Sales of automobile paint and plastics helped DuPont
More expensive crude oil and other supplies caused a 15 percent drop in the company's net income. DuPont has been able to pass on those costs in the past, but it's not clear how much longer it will be able to do so as energy prices continue to climb.
The fact that they are passing through (higher raw material costs) is telling you that underlying demand for their business is pretty strong, CLSA analyst Mark Connelly said. There's no question that costs are going to rise; the question is whether or not they'll be able to pass it through.
DuPont's smaller rival Ashland
What's interesting about this is that you have a big dichotomy between oil and natural gas prices. So it'll be a mixed bag, Soleil Securities analyst Mark Gulley said. Raw materials based on natural gas will be well-behaved, those based on oil will not.
While supply costs remain a concern, analysts generally were pleased with the report. Five of DuPont's six units reported double-digit sales jumps and revenue rose in all regions.
I'm happy with the numbers because they're getting volumes. The volume story hasn't ended yet, Connelly said.
DuPont reported fourth-quarter net income of $376 million, or 40 cents per share, compared with $441 million, or 48 cents per share, a year earlier.
Excluding charges for job cuts and other items, DuPont earned 50 cents per share. By that measure, analysts expected earnings of 32 cents per share, according to Thomson Reuters I/B/E/S.
Revenue rose 15 percent to $7.4 billion. Analysts expected $6.95 billion.
Sales in DuPont's performance chemicals unit, which sells titanium dioxide paint to car makers, rose 26 percent. The unit also brought in the largest slice of DuPont's operating income, roughly $315 million.
Ford Motor Co
The performance materials unit, which makes plastics for automakers to cut down on the amount of metal they use, saw sales jump 11 percent.
The $117 million operating loss in DuPont's agricultural unit was much less than expected, due in part to strong performance in South America. The unit typically loses money in the fourth quarter due to preparations for the North American spring planting season.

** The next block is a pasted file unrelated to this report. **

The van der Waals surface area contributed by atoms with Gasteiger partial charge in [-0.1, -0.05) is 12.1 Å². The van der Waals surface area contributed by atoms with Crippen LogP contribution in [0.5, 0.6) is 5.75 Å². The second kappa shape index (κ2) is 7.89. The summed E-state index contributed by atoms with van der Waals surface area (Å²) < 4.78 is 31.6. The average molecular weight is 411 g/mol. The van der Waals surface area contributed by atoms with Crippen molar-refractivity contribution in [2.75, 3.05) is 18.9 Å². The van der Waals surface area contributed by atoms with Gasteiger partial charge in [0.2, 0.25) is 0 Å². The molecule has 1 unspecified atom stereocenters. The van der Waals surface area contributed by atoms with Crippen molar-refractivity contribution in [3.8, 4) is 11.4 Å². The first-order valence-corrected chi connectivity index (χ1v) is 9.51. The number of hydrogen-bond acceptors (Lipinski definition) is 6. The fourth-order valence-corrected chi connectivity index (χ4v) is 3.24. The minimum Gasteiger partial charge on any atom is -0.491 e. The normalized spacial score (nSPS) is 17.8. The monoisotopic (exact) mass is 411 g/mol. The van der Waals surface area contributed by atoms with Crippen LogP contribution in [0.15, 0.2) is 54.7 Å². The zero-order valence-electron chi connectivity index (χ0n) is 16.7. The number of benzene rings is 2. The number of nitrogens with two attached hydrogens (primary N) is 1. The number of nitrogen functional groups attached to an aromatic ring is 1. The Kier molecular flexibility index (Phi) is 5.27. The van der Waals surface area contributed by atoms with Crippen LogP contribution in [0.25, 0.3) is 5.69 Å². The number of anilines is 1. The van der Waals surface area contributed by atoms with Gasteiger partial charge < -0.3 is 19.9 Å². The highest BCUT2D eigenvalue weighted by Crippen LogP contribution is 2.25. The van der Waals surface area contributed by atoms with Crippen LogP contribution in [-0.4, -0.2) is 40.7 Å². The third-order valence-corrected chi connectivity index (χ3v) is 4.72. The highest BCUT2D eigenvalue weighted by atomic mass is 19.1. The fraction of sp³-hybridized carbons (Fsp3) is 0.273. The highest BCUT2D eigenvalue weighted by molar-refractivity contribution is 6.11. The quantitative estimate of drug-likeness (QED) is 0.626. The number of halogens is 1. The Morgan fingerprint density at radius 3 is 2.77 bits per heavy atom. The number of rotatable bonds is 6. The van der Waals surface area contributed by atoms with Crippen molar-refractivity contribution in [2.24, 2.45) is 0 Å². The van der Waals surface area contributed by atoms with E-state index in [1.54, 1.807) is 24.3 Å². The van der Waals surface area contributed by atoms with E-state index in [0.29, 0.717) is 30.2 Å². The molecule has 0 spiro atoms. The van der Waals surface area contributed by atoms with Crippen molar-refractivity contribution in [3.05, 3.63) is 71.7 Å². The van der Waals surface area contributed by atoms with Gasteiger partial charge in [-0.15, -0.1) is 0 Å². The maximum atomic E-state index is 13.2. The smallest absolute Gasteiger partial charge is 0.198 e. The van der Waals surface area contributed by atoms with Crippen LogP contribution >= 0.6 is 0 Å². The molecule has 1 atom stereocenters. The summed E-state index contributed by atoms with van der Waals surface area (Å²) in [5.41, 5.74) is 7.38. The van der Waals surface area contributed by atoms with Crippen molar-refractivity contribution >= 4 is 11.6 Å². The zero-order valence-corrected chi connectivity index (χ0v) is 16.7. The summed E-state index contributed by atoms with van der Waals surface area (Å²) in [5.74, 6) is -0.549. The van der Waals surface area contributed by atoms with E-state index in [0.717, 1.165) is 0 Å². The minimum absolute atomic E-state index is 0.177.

DuPont also raised its 2011 earnings forecast to a range of $3.45 to $3.75 per share. It previously forecast $3.30 to $3.60 per share, and Wall Street expects $3.11 per share.
The update was due in part to a lower tax rate, brought on in part by a tax agreement between U.S. President Barack Obama and Congress. The company was also over-accruing for taxes for the first part of the year, Gulley said.
Earlier this month, DuPont said it would further expand into food by buying Denmark-based food additives maker Danisco
The buyout will drain 2011 earnings by 30 cents to 45 cents per share, DuPont said.
Shares of the Wilmington, Delaware-based company rose 36 cents to $49.25 in premarket trading.
Ashland reported net income of $87 million, or $1.09 per share, compared with $86 million, or $1.10 per share, a year earlier.
Excluding one-time items, the company posted a profit of 79 cents per share. By that measure, analysts expected earnings of 65 cents per share, according to Thomson Reuters I/B/E/S.
Revenue rose 8.2 percent to $1.43 billion. Analysts expected $1.40 billion.
Shares of Covington, Kentucky-based Ashland rose 35 cents to $53.61 in premarket trading.
(Reporting by Ernest Scheyder; Editing by Lisa Von Ahn, Derek Caney, Dave Zimmerman)